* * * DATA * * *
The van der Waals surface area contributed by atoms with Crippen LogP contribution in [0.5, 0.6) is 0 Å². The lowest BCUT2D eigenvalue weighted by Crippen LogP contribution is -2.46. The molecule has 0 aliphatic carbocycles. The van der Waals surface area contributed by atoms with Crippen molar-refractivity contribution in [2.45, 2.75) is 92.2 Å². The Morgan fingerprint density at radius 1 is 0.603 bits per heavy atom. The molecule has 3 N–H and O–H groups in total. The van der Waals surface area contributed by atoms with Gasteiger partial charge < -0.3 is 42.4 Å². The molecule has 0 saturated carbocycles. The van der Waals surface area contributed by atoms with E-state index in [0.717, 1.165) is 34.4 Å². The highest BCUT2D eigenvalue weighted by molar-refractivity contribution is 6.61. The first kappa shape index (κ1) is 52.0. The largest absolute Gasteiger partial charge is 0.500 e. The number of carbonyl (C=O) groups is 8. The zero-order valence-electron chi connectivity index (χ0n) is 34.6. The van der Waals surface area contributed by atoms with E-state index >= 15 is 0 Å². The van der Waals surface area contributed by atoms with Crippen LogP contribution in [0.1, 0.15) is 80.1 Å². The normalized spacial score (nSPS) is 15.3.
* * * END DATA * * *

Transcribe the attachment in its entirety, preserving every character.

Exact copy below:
The van der Waals surface area contributed by atoms with Crippen LogP contribution in [0.5, 0.6) is 0 Å². The lowest BCUT2D eigenvalue weighted by Crippen LogP contribution is -2.46. The molecule has 0 aliphatic carbocycles. The van der Waals surface area contributed by atoms with Crippen molar-refractivity contribution in [2.45, 2.75) is 92.2 Å². The Morgan fingerprint density at radius 1 is 0.603 bits per heavy atom. The molecule has 3 N–H and O–H groups in total. The van der Waals surface area contributed by atoms with Gasteiger partial charge < -0.3 is 42.4 Å². The molecule has 0 saturated carbocycles. The van der Waals surface area contributed by atoms with E-state index in [0.717, 1.165) is 34.4 Å². The highest BCUT2D eigenvalue weighted by molar-refractivity contribution is 6.61. The first kappa shape index (κ1) is 52.0. The largest absolute Gasteiger partial charge is 0.500 e. The number of carbonyl (C=O) groups is 8. The zero-order valence-electron chi connectivity index (χ0n) is 34.6. The van der Waals surface area contributed by atoms with E-state index >= 15 is 0 Å². The van der Waals surface area contributed by atoms with Crippen LogP contribution in [0.1, 0.15) is 80.1 Å². The normalized spacial score (nSPS) is 15.3.